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2199


Leiji Matsumoto has been drawing comics and animated features forever, and it makes sense that when Japanese animation was first distributed in Italy, one of Matsumoto’s works was at the forefront of the anime invasion. Space Pirate Captain Harlock hit my country about six weeks before my 12th birthday, and instantly became my favorite Japanese cartoon. No giant robots stomping over the suburbs of Tokyo, but good old fashioned space opera – and it was just what the doctor ordered for a kid that had spent two years reading Jack Williamson and Edmond Hamilton. I mean, come on… space pirate? Where do I sign up? Matsumoto’s Northwest Smith Matsumoto’s cover for Shambleau Only much later would I ...
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Art for art’s sake


Not necessarily the 10cc song of the same title, but maybe… who knows? I stumbled today on a discussion in which one of the individuals involved claimed genre fiction can’t be as good as literary fiction, because if it’s good it can’t be genre fiction. I oversimplify, but that was basically the gist of the argument, with a twist – genre writing can’t be good because of the way in which it is produced, because of the authorial intent, if you will. Now the obvious implication of this reasoning is, the moment I sit here and I say to myself , for instance, now I’ll write me a ghost story my story automatically looses the opportunity of being good, in a “literary fiction” sort of good. It’s flawe...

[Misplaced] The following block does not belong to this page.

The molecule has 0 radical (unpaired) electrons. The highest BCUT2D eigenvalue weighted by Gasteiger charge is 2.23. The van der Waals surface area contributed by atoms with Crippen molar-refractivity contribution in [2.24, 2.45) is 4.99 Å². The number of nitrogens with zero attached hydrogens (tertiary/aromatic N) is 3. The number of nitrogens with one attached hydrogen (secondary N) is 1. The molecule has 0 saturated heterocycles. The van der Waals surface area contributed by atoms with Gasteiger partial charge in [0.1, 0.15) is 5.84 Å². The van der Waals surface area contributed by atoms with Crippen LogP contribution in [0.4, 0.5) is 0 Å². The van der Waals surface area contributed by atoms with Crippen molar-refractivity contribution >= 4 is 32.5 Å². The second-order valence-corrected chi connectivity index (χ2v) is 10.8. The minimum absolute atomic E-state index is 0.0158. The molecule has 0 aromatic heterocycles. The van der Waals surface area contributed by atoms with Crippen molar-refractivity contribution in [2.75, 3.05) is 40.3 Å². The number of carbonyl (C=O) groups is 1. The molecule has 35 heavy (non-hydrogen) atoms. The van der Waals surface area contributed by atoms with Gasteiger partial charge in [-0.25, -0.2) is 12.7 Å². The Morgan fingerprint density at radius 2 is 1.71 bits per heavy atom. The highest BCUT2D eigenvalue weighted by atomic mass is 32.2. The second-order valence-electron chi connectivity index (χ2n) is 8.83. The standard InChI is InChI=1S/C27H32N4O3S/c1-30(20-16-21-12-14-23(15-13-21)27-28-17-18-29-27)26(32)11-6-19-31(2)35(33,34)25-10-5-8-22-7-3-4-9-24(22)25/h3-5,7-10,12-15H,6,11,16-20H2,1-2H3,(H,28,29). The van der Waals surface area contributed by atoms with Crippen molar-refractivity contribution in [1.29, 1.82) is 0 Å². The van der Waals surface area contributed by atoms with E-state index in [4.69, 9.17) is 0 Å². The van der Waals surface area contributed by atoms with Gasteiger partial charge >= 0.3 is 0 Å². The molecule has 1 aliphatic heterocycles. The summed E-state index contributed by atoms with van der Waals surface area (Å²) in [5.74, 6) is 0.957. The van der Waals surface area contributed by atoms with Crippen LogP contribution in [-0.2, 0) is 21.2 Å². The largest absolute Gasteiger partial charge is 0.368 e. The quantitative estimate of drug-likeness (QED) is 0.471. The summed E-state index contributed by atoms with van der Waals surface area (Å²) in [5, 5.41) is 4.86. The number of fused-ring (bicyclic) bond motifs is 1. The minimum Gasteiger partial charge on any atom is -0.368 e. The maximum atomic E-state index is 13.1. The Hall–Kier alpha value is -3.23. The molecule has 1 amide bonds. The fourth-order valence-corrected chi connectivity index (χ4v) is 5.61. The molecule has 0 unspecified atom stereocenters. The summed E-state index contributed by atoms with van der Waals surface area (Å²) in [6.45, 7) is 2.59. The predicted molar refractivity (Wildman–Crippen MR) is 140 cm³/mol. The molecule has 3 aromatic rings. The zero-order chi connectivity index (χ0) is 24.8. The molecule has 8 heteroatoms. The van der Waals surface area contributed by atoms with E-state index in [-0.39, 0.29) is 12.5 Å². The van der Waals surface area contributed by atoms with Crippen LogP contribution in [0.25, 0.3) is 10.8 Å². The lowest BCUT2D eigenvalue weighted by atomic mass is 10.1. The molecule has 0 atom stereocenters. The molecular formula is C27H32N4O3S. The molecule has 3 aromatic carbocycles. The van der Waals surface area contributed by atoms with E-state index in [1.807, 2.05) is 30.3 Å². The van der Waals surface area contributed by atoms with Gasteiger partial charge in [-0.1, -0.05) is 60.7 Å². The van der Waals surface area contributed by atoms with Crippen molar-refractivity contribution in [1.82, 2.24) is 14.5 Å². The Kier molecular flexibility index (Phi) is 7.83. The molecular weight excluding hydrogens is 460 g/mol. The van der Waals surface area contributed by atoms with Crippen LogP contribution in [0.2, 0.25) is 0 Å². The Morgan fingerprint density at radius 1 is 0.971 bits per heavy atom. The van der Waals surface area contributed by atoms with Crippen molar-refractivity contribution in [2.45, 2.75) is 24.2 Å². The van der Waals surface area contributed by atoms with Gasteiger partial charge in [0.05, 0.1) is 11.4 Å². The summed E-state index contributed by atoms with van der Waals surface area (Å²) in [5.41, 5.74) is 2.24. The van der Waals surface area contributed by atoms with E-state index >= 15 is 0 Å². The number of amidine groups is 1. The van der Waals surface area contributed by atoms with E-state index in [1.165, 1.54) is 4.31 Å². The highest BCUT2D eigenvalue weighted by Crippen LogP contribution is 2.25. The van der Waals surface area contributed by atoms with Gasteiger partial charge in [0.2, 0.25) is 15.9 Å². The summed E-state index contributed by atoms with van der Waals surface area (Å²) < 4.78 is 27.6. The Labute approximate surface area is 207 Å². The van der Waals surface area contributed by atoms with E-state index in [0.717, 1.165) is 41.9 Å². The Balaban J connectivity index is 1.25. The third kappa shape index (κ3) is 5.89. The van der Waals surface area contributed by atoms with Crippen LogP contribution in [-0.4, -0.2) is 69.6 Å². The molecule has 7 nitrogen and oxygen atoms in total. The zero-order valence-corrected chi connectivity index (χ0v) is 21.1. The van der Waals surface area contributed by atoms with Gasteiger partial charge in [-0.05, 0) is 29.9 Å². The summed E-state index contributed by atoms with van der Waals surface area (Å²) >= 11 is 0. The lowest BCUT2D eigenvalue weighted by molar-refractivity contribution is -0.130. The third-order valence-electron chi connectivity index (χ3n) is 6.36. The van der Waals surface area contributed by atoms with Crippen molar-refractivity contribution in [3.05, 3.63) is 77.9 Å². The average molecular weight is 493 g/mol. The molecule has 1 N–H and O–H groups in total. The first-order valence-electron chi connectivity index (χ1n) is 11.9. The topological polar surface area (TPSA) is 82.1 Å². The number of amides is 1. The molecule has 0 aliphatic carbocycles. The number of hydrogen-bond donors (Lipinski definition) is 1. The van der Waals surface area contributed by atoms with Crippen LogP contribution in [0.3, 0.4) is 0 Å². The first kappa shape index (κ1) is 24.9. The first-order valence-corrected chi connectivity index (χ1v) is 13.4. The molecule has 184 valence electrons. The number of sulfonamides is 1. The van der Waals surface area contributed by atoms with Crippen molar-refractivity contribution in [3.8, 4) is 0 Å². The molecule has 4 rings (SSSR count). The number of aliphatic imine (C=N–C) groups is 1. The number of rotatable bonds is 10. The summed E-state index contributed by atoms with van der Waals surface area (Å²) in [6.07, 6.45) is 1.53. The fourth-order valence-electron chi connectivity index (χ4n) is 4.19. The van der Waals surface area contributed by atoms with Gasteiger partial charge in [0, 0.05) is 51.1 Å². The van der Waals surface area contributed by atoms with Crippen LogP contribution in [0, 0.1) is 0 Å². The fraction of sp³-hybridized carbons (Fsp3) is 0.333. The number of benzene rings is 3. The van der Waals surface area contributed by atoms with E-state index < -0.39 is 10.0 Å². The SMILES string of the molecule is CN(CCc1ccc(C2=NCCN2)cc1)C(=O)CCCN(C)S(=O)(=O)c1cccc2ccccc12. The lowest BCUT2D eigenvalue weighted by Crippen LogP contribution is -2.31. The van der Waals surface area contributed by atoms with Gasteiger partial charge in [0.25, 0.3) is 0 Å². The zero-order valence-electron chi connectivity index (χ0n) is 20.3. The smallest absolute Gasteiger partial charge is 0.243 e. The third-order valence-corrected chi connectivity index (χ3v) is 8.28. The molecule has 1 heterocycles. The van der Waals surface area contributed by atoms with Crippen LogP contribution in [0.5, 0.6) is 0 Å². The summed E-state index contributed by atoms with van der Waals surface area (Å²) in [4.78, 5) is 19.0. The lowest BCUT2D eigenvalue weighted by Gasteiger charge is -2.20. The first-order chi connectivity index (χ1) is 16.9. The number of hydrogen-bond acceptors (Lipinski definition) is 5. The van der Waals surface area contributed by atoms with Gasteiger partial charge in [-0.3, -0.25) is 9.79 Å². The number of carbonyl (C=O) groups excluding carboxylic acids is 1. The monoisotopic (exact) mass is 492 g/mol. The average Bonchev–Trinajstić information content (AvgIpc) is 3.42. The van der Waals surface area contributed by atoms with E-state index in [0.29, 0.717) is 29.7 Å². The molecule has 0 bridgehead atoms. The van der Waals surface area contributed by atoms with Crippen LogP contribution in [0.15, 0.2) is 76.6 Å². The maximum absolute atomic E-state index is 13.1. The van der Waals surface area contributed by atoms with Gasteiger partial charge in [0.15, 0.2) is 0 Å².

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Kill the stereotype


I find this photo particularly beautiful. Original link
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Rod Serling

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Writing from experience


Reader, I did it! About two hours ago – at the time of publishing this – I sent a short story of mine to a literary magazine, my first literary fiction submission ever. Mainstream as hell, no flashing swords, no roaring rockets, no snarky adventurers in this one. Serious fiction, yessir. There goes my pulp street cred. The venue to which I have submitted my piece is so classy and literary and posh that they don’t pay the stories they publish, but in exposure – but I was happy to break my rule, never to give away my work for free, because, first, it was a 330-words piece that I wrote in thirty minutes (and edited in two hours, more about that later), second, I considered more a writing exerci...